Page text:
Diverse by Design 2020

Since 2016, Diverse by Design brought together c-suite thought leaders to discuss best practices and solutions for businesses to attract, develop, and retain a more diverse and inclusive workforce. With the 2020 global pandemic putting a halt on all in-person gatherings, this year’s conference was reimagined as a virtual event. 

This year’s event evolved into a three-part virtual conversation series hosted on October 2, 9, and 16, from 2 to 3 pm ET, pivoting away from previous years’ single-day, city-based proceedings.


 

Panel 1: Designing People Solutions for the New Tech Marketplace

Our first session featured Per Scholas President and CEO Plinio Ayala alongside TEKsystems President Jay Alvather for a virtual fireside chat on the important role which private/nonprofit tech training partnerships have played in driving a more equitable and resilient workforce. Per Scholas Executive Vice President of Social Ventures Damien Howard moderated the conversation. 

“I say often that our partnership with Per Scholas is an unquestionable win-win,” stated Jay. “Per Scholas’ mission aligns so well with our purpose at TEKsystems which is to create the most significant opportunities for our people and to achieve personal and professional growth.”

“Our partnership illustrates how you can develop high-quality tech talent from non-traditional sources and diverse backgrounds,” replied Plinio. To date, the TEKsystems and Per Scholas partnership has trained over 

In response to concerns regarding post-pandemic recovery efforts, both Jay and Plinio agreed that the pandemic has amplified reliance on technology and the need for businesses to hire qualified tech talent.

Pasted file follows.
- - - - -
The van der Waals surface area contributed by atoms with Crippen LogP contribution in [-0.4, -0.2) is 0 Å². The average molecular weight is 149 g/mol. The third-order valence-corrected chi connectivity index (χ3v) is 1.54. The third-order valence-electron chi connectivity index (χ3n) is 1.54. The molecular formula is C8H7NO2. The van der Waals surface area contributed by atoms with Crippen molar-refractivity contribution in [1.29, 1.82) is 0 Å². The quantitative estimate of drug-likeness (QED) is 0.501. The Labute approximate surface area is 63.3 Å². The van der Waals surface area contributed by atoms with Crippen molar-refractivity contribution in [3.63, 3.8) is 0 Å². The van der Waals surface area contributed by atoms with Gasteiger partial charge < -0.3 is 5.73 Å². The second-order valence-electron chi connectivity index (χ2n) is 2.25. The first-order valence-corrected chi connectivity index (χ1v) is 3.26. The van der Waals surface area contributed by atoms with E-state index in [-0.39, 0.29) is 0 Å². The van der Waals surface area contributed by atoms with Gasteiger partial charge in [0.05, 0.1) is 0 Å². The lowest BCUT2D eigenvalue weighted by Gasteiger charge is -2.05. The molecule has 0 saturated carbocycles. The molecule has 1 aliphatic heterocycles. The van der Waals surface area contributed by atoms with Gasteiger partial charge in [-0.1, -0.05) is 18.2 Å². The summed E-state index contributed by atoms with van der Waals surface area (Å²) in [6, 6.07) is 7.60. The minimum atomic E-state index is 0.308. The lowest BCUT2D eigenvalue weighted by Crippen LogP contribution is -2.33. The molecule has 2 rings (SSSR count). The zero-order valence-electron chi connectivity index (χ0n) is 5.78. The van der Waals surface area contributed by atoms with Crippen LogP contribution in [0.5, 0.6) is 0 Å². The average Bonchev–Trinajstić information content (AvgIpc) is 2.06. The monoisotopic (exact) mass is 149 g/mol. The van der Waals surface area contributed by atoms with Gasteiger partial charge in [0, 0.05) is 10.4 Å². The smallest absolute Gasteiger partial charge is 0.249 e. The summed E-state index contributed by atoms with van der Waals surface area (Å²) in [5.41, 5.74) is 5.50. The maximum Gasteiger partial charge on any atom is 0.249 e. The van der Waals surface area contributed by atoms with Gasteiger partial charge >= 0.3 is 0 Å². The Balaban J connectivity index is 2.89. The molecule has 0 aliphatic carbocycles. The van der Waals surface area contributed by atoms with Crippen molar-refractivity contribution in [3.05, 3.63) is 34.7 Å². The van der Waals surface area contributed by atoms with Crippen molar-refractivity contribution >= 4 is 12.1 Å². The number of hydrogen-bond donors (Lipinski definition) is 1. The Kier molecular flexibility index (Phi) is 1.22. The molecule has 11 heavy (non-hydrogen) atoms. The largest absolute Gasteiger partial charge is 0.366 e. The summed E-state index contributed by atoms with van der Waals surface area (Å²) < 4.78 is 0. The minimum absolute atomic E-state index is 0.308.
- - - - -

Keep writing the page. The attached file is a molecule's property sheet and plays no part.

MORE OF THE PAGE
“It’s critical to provide opportunities to individuals who otherwise might get lost in our economy. This type of corporate-nonprofit partnership can strengthen the economic base for the country and build a stronger post-pandemic recovery,” stated Plinio. For Jay, the tech talent pipeline isn’t growing fast enough organically to attract more talent into the field and should pursue more creative ways to do so. “I think the key is being able to bridge not only the diverse talent gap but also make the more streamlined, direct connection to those needed employment opportunities – providing not only skills but access.” 

Check out the full-length session here.


Panel 2: Designing Philanthropy and Business Strategies for Deep Impact

Our second session considered how corporations can strategically leverage philanthropic resources, thought leadership, and employee engagement to scale business impact on the future of work. Panelists discussed strategies to align corporate philanthropy with business KPIs, employee engagement aligned with community work, as well as crafting executive thought leadership to elevate core themes of sustainability, equity, and impact. 

Our distinguished panelists at this session were:

  • Hardmon Williams, Vice President, AT&T Believes
  • Monique Baptise, VP Global Philanthropy, JPMorgan
  • Tan Moorthy, Executive Vice President, Head of U.S. Delivery Operations and Global Head of Education, Training & Assessment

This session was moderated by Sacha Thompson, Founder and CEO at The Equity Equation, LLC.

“[Adaptability], that is one of the biggest attributes an employee can have,” began Hardmon Williams, Vice President, AT&T Believes. AT&T recently profiled several Per Scholas graduates for their recent announcement to support online academies, including Per Scholas. (Click here to hear from Per Scholas New York alum, Shaniece Crumpler.) “Shaniece’s notion [on adaptability] is something that we embody from those who come through our pipeline.” 

For Monique Baptise, VP Global Philanthropy, JPMorgan, it’s about taking intentional steps forward towards building opportunities for people of color in which corporations tap into their expertise in order to strengthen programs and opportunities to provide mentorship to those looking to get into the IT field. “How do we help communities recover in deep ways, find new options, and think innovatively about these strategies and change outcomes?”